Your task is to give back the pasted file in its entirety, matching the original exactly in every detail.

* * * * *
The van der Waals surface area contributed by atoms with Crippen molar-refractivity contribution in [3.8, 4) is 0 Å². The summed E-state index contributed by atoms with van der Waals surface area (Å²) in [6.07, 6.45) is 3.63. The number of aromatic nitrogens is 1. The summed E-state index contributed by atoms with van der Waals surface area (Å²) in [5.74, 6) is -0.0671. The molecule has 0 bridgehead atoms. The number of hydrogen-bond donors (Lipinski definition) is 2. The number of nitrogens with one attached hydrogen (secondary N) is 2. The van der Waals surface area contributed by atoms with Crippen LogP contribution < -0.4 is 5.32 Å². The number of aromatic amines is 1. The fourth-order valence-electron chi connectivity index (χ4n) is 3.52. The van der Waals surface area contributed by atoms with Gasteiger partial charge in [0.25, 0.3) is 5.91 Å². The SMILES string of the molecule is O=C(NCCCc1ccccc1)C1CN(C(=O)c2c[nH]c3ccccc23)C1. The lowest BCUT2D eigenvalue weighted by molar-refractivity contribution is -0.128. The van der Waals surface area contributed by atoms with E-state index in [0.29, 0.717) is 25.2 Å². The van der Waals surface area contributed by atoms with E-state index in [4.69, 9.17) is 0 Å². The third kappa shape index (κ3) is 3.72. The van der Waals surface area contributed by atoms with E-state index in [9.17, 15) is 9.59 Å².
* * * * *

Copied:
The van der Waals surface area contributed by atoms with Crippen molar-refractivity contribution in [3.8, 4) is 0 Å². The summed E-state index contributed by atoms with van der Waals surface area (Å²) in [6.07, 6.45) is 3.63. The number of aromatic nitrogens is 1. The summed E-state index contributed by atoms with van der Waals surface area (Å²) in [5.74, 6) is -0.0671. The molecule has 0 bridgehead atoms. The number of hydrogen-bond donors (Lipinski definition) is 2. The number of nitrogens with one attached hydrogen (secondary N) is 2. The van der Waals surface area contributed by atoms with Crippen LogP contribution < -0.4 is 5.32 Å². The number of aromatic amines is 1. The fourth-order valence-electron chi connectivity index (χ4n) is 3.52. The van der Waals surface area contributed by atoms with Gasteiger partial charge in [0.25, 0.3) is 5.91 Å². The SMILES string of the molecule is O=C(NCCCc1ccccc1)C1CN(C(=O)c2c[nH]c3ccccc23)C1. The lowest BCUT2D eigenvalue weighted by molar-refractivity contribution is -0.128. The van der Waals surface area contributed by atoms with E-state index in [0.29, 0.717) is 25.2 Å². The van der Waals surface area contributed by atoms with E-state index in [4.69, 9.17) is 0 Å². The third kappa shape index (κ3) is 3.72. The van der Waals surface area contributed by atoms with E-state index in [9.17, 15) is 9.59 Å².